Pardon me. Yes, thank you. (Pulls out soap box.)
I do not recall while growing up in Colorado being able to predict weather or bug behavior. It snowed, it rained, and mosquitoes were as common as tornado watches. I suppose I didn’t care much because I was only a kid.
I guess that has changed a bit, since moving to Arizona at the end of 1990 (and living in Prescott since September 1996). I own property, have a family, and I observe things such as recurring patterns:
• The warning of heavy precipitation due to El Niño fizzled this winter, like usual (when they say “snow” in Prescott, for instance, that generally means inches not feet);
• This year, my Easter “freeze,” again, did not disappoint – robbing me of my fruit trees’ bounty;
• May and June – so far – have been dry, as always;
• Over the Memorial Day weekend, I saw my first blister beetle near the barn (they “appear” every year by June 1);
• Any day now, local governments and the Forest Service are likely to institute fire restrictions (last year was an absolute first when they didn’t need to); and,
• The monsoons? They’ll come in early July – meaning during the “World’s Oldest Rodeo,” which is always fun.
I say these things because the “experts” in this world amaze me when they declare, for example, drought conditions have returned (yes, it is June, folks) or “rising temperatures are ahead, beware of wildfires” (uh, huh).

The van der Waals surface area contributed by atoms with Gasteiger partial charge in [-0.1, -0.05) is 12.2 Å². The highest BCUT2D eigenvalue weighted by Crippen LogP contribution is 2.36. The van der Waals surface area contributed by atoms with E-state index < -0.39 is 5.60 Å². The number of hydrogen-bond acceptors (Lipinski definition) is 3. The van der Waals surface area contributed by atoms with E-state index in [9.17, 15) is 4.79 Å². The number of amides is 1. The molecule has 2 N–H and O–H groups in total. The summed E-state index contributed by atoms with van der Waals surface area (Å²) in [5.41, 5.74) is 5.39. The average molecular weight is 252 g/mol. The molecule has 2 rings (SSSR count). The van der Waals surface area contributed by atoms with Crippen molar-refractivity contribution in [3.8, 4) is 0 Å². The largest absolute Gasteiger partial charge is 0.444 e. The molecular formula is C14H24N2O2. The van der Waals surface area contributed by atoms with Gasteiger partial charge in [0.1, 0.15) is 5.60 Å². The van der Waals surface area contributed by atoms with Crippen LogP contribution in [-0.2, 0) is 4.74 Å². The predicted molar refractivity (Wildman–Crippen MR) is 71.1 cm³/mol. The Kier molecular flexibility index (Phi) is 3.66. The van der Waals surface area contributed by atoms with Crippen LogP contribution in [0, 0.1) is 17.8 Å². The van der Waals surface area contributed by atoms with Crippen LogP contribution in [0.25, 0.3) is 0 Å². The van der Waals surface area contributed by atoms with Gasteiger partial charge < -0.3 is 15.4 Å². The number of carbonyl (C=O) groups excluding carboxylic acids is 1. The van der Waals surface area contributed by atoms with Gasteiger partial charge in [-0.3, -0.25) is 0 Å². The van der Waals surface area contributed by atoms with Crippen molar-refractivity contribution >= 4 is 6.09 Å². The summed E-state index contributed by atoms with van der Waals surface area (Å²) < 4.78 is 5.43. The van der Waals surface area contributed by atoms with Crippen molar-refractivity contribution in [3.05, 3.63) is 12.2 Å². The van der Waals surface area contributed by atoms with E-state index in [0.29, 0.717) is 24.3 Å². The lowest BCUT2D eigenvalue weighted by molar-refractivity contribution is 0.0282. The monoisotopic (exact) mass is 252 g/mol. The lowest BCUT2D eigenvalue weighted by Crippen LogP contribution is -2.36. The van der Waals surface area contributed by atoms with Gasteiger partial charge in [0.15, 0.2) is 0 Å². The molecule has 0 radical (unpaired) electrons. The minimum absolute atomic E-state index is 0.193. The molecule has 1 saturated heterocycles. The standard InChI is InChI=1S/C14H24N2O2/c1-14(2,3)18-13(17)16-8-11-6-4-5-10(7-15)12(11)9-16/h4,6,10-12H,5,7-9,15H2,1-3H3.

Have we seen much rainfall this year? A fair share? OK, and May was normally dry.
Have fire departments been battling man’s mistakes and lightning-caused fires already? Yes, we’ve had several small fires (even repeats in and near Granite Creek Park).
With summer-like weather returning this week, the southern and western parts of the state will bake under triple-digit temperatures and our predictable hot, arid conditions also will affect the high country – drying out grasses, weeds and logs in our yards and on the forest floor.
What’s the point? Let’s say, telling you to be safe out there would be nothing new. Reminding our readers to avoid creating sparks or discarding cigarettes would be boring.
“Naw, tell them it happens every year,” I thought. It’s almost like the movies “Groundhog Day” or “50 First Dates.”
We stand to observe the same problems, such as wildfires during drought-like conditions, if we continue to do the same things. (The definition of insanity.)
I suppose this is all for the newbies. Long-term residents already know what I am talking about, right? Yes, and too bad fire doesn’t know that too.
Be safe out there. (Puts soap box away.)